A Dog and His Bone.

Posted by jlubans on December 12, 2011

Insert flow faucet from desk top:
A friend, knowing my interest in Mihaly Csikszentmihalyi’s “flow” concept, sent me a quote from the artist Henri: "Love your work as much as a dog loves to gnaw on a bone."

What about flow – those fleeting or lasting moments of loving our job - and work? How do we turn on the flow faucet?

Flow helps explain when and why work feels good or not. When challenge and skills are near equal, then we can experience something similar to Henri’s dog. And, when challenge and skills are clearly out of sync, (for example, high challenge with low skills or low challenge with high skills) then we can experience frustration, boredom and apathy.
This is a picture of my Riga students – on the first or second day of the class earlier this year - figuring out how to wrap a raw egg so it will survive a drop from a height of 10 feet onto a hard floor.
20111212-egg.jpegThese students are engaged, they lean in to the task. Their facial expressions suggest a playfulness and interest in the task – however puzzling it may be. My class pictures during the final exam are different – the students appear anxious, worried, regardless of how much I assured them of the fairness of the test, that it would be in English and in Latvian, etc. All did well, they met the challenge but I would hardly call taking the test a flow experience. Perhaps flow comes through experience, of mastering challenges for which one feels slightly less than prepared. Perhaps one aspect of flow is the pleasant post-realization of survival!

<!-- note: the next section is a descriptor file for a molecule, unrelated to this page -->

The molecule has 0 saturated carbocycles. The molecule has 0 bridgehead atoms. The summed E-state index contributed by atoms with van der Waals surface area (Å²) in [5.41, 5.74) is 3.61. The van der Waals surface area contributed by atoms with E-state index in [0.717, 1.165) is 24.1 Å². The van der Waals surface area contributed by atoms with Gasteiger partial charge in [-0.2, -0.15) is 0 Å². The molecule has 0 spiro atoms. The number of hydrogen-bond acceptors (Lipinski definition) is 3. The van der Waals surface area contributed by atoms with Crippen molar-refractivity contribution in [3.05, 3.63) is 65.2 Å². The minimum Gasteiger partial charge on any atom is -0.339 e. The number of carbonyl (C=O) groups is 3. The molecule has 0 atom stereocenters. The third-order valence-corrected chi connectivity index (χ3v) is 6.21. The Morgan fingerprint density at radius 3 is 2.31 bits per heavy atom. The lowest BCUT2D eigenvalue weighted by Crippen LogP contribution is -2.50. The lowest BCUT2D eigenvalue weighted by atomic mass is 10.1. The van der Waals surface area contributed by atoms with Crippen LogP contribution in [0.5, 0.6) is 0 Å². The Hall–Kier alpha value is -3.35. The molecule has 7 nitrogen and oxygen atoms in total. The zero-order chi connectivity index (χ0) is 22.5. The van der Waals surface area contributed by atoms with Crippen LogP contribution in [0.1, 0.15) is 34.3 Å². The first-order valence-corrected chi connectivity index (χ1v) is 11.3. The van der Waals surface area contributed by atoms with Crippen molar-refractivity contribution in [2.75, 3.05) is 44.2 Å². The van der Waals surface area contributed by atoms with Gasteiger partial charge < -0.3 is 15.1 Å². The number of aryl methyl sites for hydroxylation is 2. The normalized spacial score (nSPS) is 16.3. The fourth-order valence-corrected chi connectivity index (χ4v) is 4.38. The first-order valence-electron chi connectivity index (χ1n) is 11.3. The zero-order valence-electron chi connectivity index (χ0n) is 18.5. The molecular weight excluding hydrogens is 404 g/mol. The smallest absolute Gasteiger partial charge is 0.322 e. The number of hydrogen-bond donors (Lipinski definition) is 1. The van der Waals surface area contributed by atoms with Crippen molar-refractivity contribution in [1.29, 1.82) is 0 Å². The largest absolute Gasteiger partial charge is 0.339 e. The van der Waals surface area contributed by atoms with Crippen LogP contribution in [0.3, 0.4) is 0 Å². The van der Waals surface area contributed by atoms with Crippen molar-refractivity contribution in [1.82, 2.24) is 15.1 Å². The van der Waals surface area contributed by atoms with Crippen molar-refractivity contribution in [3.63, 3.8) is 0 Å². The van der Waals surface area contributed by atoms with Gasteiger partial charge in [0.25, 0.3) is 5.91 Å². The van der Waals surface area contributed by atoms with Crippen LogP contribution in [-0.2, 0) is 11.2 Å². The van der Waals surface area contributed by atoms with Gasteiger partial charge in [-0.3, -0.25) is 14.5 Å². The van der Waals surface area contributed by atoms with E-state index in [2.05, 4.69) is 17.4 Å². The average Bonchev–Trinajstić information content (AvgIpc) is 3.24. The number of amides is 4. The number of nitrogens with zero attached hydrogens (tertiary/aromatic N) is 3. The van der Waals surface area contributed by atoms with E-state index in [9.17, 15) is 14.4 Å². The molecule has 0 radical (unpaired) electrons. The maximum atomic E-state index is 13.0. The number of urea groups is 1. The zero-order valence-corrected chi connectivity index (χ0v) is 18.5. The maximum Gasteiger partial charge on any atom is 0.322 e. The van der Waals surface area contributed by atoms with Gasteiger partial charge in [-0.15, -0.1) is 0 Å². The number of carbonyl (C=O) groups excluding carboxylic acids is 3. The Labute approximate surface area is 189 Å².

Csikszentmihalyi’s 1990 book, Flow: The Psychology of Optimal Experience includes his thinking on flow in the organization.

“In theory, any job could be changed so as to make it more enjoyable by following the prescriptions of the flow model. At present, however, whether work is enjoyable or not ranks quite low among the concerns of those who have the power to influence the nature of a given job. … This is regrettable, because if workers really enjoyed their jobs they would not only benefit personally, but sooner or later they would almost certainly produce more efficiently and reach all the other goals that now take precedence.”

Can we job design Flow?
Csikszentmihalyi cautions us that… “it would be erroneous to expect that if all jobs were constructed like games, everyone would enjoy them.” There is no guarantee that everyone loves games. I have certainly observed the reservation – even disdain – that a few display during my workshops when I use “games” to illuminate some point.

He further complicates the idea of on-the-job flow with examples of three people (a shepherdess, an all-purpose factory worker and a butcher) doing seemingly mundane work. Yet, each worker gains the highest level of self-satisfaction. Each approximates what Maslow called “self actualization”. They love what they do and they do it masterfully.
So, for Csikszentmihalyi, it matters greatly how a person perceives the task. Mary Poppins would agree. In the film’s Spoonful of Sugar sequence, she shows the children how a positive attitude can make boring work like picking up one’s room, a fun experience.

Flow comes to the person open to it. Csikszentmihalyi terms that person “autotelic” – someone that is goal-oriented and able to discipline self to do whatever needs doing.

The autoelic person may well be another term for the effective follower – an independent and critical thinker, goal-oriented and self-motivated. As we know, the effective follower is someone often perceived as a threat by bosses and co-workers. They label the effective follower as out-of-step and not a team player. Csikszentmihalyi offers sage career advice to the effective follower: Yes, set challenges for reaching your goals but do so “while helping the boss and colleagues reach theirs; it is less direct and more time consuming than forging ahead to satisfy one’s interests regardless of what happens to others, but in the long run it seldom fails.”

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